I'm Year 2. I hate written homework. I hated in when I taught KS2 as well. Homework has absolutely no value with the exception of mental maths practice and reading practice, perhaps handwriting practice as well. Learning lists of spellings are a waste of time. Activities like making fairy cakes or planting seeds in the garden with lots of speaking and listening hold a great deal more value in my opinion, especially at KS1 and FS.

    I think that anything more just acts as a stressor between teacher and pupil, teacher and parent, parent and child and so on.
    Involved parents tend to do it for their child rather than with them. many of my children have hideous awful homelives and I am just grateful to see them turn up each morning. The last thing i want to do is chase them up for homework that they don't want to do and I certainly don't want to mark.

     
  16. Glad it came across tongue in cheek, that's how I meant it!

    Hmmm, so now my question is, with all this anti homework feeling, why are we still doing it???!

     


  17. Because parents expect it!

    I teach yrs2/3 and refuse to set homework other than reading and "words" to read and spell-not for testing, each child works through "the list" at their own pace. We also do "Big Writing" but I ask the parents just to talk about whatever we are covering. Some parents still insist on writing out the whole piece for their child-as if that will help! I am still asked when they will be getting "proper" homework and I simply say I don't set it. If the children want to do reading and writing at home or bring in items to talk about or show things they have made, I am much happier than piles of worksheets, usually completed by elder siblings-for me to mark!
     
  18. Doitforfree

    Doitforfree Lead commenter

    Far from 'preparing children for secondary school' homework in primary schools is a dangerous evil. I've not yet come across a teacher who insisted on getting it handed in, so the slack children (mine, I'm afraid) develop the idea that you don't need to do homework if you don't want to. This causes HUGE problems when they go to secondary school and homework ceases to be 'optional'.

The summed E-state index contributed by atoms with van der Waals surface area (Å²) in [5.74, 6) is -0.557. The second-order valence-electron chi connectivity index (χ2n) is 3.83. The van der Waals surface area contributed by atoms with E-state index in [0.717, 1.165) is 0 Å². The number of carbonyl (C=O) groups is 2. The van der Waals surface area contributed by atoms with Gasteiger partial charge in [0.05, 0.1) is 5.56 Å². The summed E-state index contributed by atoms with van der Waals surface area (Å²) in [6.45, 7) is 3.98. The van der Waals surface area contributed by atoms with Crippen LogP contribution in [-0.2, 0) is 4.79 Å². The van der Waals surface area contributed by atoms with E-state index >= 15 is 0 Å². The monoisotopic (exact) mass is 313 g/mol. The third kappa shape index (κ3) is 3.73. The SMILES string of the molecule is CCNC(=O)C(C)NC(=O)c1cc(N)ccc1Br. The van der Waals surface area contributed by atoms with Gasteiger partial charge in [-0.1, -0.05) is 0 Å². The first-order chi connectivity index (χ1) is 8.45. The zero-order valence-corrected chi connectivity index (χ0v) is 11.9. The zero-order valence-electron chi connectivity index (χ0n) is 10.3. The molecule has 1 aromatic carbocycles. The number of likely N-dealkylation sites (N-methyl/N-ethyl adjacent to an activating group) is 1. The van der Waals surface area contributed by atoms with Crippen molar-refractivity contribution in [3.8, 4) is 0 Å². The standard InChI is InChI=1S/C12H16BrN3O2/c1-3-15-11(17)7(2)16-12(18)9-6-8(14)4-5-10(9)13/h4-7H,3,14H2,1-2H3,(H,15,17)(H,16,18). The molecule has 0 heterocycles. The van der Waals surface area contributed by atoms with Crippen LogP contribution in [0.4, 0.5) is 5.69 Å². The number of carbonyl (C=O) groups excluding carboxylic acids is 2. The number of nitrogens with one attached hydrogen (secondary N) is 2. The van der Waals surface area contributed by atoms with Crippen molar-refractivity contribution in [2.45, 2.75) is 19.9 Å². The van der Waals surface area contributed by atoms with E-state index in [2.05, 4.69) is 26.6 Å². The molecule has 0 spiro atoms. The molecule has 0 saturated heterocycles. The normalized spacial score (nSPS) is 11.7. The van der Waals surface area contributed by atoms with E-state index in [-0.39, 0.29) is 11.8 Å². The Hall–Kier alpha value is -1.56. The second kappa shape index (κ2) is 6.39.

As a parent I hate projects to do over half a term or whatever. I don't want to be constantly thinking about it, as if it were my homework, and I can be sure my little darlings won't do it if I don't make them. And then their stupid school gives a prize for the best project, in other words, they give a prize to the child with the most diligent parent. Why? What's the point. There have been some very sensible comments on here, especially the one saying that supportive parents will do things anyway and the other kind won't help their children with anything. Please can we scrap homework.

    My children are all lucky to be good spellers. None of them has ever learnt his spellings, ever. They then get praised for getting them all right. What a waste of time.

     
  19. like many others with parent hat on too, I think Y6 is the time for a small amount of homework in preparation for secondary, (certainly my children got very little h/w at secondary with Primary far outstripping the amount set.) I do think though that times tables, reading and some spelling can be achieved at home, but this happens only at the homes who would do it regardless of whether it was homework or not. Many parents just don't help their children and its those children who end up making up excuses for their parents - ' Mum was too busy because....' and children really shouldn't have to do that. So for me the ideal would be, h/w from Y6 is ok, not before.
     
  20. Well there may not be many but I am one and so are the other KS2 teachers at my school and my previous school! If I set homework and ask for it to be in on a certain date then it is done or children stay in to do it. I always set it one day for the next and the majority of my children manage that. There are a couple who never do it, partly due to lack of support from home and also the children's own poor organisation. I know there are also other children who get little support at home but do the homework anyway. One who I thought would never ever do it has now changed and does try although he gets no help, I do make the homework a step easier than what we are doing in class so it acts and practice and reinforcement, and those who don't get support should be able to do it by themselves. I also give them a creative homework and encourage them to think and use their imagination and I have had some excellent and totally child initiated responses.

    I do believe that children should learn to take responsibility for themselves, that it helps prepare them for secondary school and also later on in life when there are deadlines that need to be met for work etc. I also think that homework reinforces how important working hard and school in general is.
    I don't believe in children spending hours after school sitting being forced to complete endless worksheets etc. and I give a time limit for my homeworks. I do tell parents that if the child can't finish the work in the time limit to just write a note saying how long they spent I don't punish children for not finishing or not quite doing what was asked so long as they have had a try.